If you want something done right, you've got to do it yourself. Four residents of the Lexington Terrace public housing development are out to prove that the popular saying is correct.
For the last six weeks, Barbara McKinney, a tenant and outspoken community leader, has worked with her two sisters and another friend to upgrade their West Baltimore housing complex.
Frustrated that the city and many of their neighbors didn't seem interested in refining the buildings at Lexington Terrace, they formed their own cleanup crew.
Starting each morning at 8:30, the four women cleaned and painted an 11-story stairwell that had been filled with graffiti and dirt. Now two coats of fresh tan paint and stenciled flowers adorn its walls.
They scrubbed and hosed down hallway floors and placed a new burgundy finish on the elevator doors. Outside their high-rise, rTC No. 755, they reclaimed a wall that had been covered with chipped blue paint. Now it's a smooth red.
The women even filled a hallway with potted plants in an attempt to brighten the place.
"We have to make the best of where we live," said Ms. McKinney, 39, who bristles if you refer to the housing development as a "project," a term she sees as pejorative. "We don't want to accept things the way they are. We can make a difference," she said.
Ms. McKinney, a tenant representative to the City Housing Authority, got the authority to provide gallons of paint as well as tools. The agency even provided two painting instructors.
The women's work plans for the rest of the summer include painting all 110 apartment doors in No. 755 and getting baseball diamond and hopscotch lines drawn in the lot at Lexington Terrace Elementary School across the street.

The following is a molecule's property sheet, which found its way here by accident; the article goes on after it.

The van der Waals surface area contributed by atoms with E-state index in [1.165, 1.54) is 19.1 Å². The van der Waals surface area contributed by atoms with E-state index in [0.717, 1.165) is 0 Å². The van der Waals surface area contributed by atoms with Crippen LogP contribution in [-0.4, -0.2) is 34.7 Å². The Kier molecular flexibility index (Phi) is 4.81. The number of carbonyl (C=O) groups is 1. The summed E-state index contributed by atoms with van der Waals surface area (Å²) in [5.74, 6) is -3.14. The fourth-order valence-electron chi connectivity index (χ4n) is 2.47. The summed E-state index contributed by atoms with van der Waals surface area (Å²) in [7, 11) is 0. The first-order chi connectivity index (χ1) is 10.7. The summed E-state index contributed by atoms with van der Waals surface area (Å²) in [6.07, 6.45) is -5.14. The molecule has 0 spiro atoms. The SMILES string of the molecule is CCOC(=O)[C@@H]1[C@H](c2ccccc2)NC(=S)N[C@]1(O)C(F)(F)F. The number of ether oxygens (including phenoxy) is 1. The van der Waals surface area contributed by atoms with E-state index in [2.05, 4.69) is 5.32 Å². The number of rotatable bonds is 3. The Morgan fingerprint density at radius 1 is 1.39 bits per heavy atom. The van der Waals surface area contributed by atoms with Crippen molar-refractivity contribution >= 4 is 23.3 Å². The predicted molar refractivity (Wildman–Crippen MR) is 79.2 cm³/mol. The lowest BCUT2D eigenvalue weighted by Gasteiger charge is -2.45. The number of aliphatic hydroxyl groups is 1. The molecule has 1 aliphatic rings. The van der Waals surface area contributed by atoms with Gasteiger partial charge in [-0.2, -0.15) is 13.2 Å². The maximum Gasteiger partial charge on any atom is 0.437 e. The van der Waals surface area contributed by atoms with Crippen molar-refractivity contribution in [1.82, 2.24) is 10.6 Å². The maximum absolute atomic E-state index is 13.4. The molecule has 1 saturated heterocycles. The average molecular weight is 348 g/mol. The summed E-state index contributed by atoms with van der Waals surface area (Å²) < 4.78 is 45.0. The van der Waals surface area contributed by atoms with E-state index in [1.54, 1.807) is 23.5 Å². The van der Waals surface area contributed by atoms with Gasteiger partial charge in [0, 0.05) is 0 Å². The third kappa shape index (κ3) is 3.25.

They hope their enthusiasm will spread to other residents of the development's five high-rises.
"It's work, but it's also fun and rewarding," said Joann Snead, 34, one of Ms. McKinney's sisters.
Tammy Snead, 31, agreed. "It shows young kids they do have parents willing to make it better for them," she said.
The fourth member is Vernita Smith, 31.
On Tuesday afternoon, the women were painting the sliding board, swing set and other timeworn equipment at the school playground. Children at the school's recreation center left their activities to help pick weeds from around their newly painted play site.
"It's nice to see this because a lot of people don't care," said Shawnetta Moore, 14, who has lived at Lexington Terrace since she was 7. "They've given us a better environment."
The housing authority announced this week that it is sponsoring a cleanup competition in the development, but Ms. McKinney says her efforts, which began in May, are more intensive and have a wider scope.
She thinks that youngsters will respect their home more if it is clean, and perhaps that such respect will lead to other changes in a high-rise community where drug dealing and gunfire are common.
"The easy way out is to pack up and move, but I can't," Ms. McKinney said. "If you give up, you die."